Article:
Stocks dipped slightly last week, but still had their best quarter in almost five years.
The S&P 500 slid 0.5 percent between Friday, September 21, and Friday, September 28. It was only the third negative week in the last 13. The index’s 7.2 percent gain since the end of June represented its best quarterly return since the final three months of 2013. Fortunately, readers of Market Insights had a good sense the rally was coming.
Last week’s price action was sharply divided between sectors. Value-oriented financials and materials got hammered after Federal Reserve Chair Jerome Powell spoke of tame inflation. His team of policymakers still hiked rates, punishing home builders.
But there were also green shoots. Energy stocks rallied as sanctions on Iran drove oil to its highest price in more than three years. Biotechnology and medical devices led a stealth rally in the health-care sector. Momentum buyers returned to technology, especially software and video games.
Other economic news had little impact. Durable-goods orders were mixed. Initial jobless claims rose more than expected from extreme lows, possibly because of disruptions from Hurricane Florence.
Chart watchers studying the S&P 500 may notice the index had a bearish “
outside day” on Wednesday. (It made a lower low and a higher high than the previous session.) Does that signal a reversal, or did it merely result from uncertainty around the Fed? Technicians may be asking that question today.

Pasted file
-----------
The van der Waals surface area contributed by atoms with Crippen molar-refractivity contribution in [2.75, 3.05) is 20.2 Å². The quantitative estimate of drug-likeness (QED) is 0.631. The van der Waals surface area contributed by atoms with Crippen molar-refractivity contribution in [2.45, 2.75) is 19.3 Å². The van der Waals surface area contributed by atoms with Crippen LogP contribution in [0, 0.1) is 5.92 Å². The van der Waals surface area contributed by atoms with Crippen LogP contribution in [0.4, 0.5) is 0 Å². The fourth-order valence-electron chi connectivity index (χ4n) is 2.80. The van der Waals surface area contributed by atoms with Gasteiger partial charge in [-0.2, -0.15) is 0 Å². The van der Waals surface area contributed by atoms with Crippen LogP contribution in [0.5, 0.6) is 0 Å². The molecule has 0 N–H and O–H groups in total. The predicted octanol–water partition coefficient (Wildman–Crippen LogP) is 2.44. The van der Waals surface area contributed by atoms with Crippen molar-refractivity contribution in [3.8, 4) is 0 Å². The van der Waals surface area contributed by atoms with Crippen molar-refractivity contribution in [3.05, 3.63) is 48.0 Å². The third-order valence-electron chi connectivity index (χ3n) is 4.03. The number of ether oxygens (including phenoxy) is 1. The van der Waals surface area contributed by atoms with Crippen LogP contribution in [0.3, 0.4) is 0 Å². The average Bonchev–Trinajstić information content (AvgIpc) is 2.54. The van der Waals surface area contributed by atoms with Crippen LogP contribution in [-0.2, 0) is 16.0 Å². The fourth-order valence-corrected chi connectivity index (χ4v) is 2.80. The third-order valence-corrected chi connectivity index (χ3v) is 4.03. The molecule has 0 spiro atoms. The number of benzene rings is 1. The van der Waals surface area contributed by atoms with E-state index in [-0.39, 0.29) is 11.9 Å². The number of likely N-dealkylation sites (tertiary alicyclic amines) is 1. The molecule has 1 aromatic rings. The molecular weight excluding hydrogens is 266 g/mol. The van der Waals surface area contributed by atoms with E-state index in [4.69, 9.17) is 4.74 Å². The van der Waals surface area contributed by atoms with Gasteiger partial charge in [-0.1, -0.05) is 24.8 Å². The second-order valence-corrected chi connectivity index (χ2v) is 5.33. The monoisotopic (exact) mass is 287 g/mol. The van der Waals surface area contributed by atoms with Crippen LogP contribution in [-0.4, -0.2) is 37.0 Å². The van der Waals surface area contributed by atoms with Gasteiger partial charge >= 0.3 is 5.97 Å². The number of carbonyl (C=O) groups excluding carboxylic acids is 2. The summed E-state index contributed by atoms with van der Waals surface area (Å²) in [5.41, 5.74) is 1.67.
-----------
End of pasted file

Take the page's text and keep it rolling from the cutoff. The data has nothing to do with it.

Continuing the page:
S&P 500 chart with select patterns marked.
Medical-device maker Abiomed (ABMD) was the index’s top gainer last week, climbing 17 percent on positive data related to its Impella heart pumps. Biotech Alexion Pharmaceuticals (ALXN) was second-best, up 14 percent, on positive data related to its Soliris neurological drug.
Edwards Lifesciences (EW), another health-care name, took the No. 3 spot amid speculation it may be acquired by Johnson & Johnson (JNJ).
A.O. Smith (AOS) and Cboe (CBOE) weren’t so lucky. Their 11 percent weekly slides landed them at the bottom of the rankings. Tesla Motors (TSLA), a heavily traded name despite not being in the S&P 500, fell a similar amount after the U.S. Securities and Exchange Commission accused CEO Elon Musk of fraud. (He denies wrongdoing.)
This week brings monthly employment numbers and a couple of noteworthy earnings reports.
Today’s main item is the Institute for Supply Management’s manufacturing index and the Census Bureau’s construction-spending report. Tomorrow brings a speech by Fed Chair Powell.
Wednesday’s items include ADP’s private-sector payrolls report, ISM’s services index and crude-oil inventories.
Constellation Brands (STZ) issues quarterly results Thursday morning. While normally a quiet name, it may draw some interest on the heels of its big investment in cannabis producer Canopy Growth (CGC). Initial jobless claims are also due in the morning, with Costco (COST) earnings scheduled for the post-market.
The week concludes with the Labor Department’s non-farms payrolls report on Friday morning.
This article was written by David Russell, TradeStation Securities, Inc., part of the Monex Group Inc, published on 01/10/2018.
“Sell in May and go away.” Will the old adage work this year?The S&P 500 fell 6.6 percent in May as geopolitical fears and weak earnings hammered sentiment. It was the first losing month of 20..
This podcast explores how companies like software makers and electronic payment firms are holding their ground despite the tariffs hammering other corners of technology. Listen for more...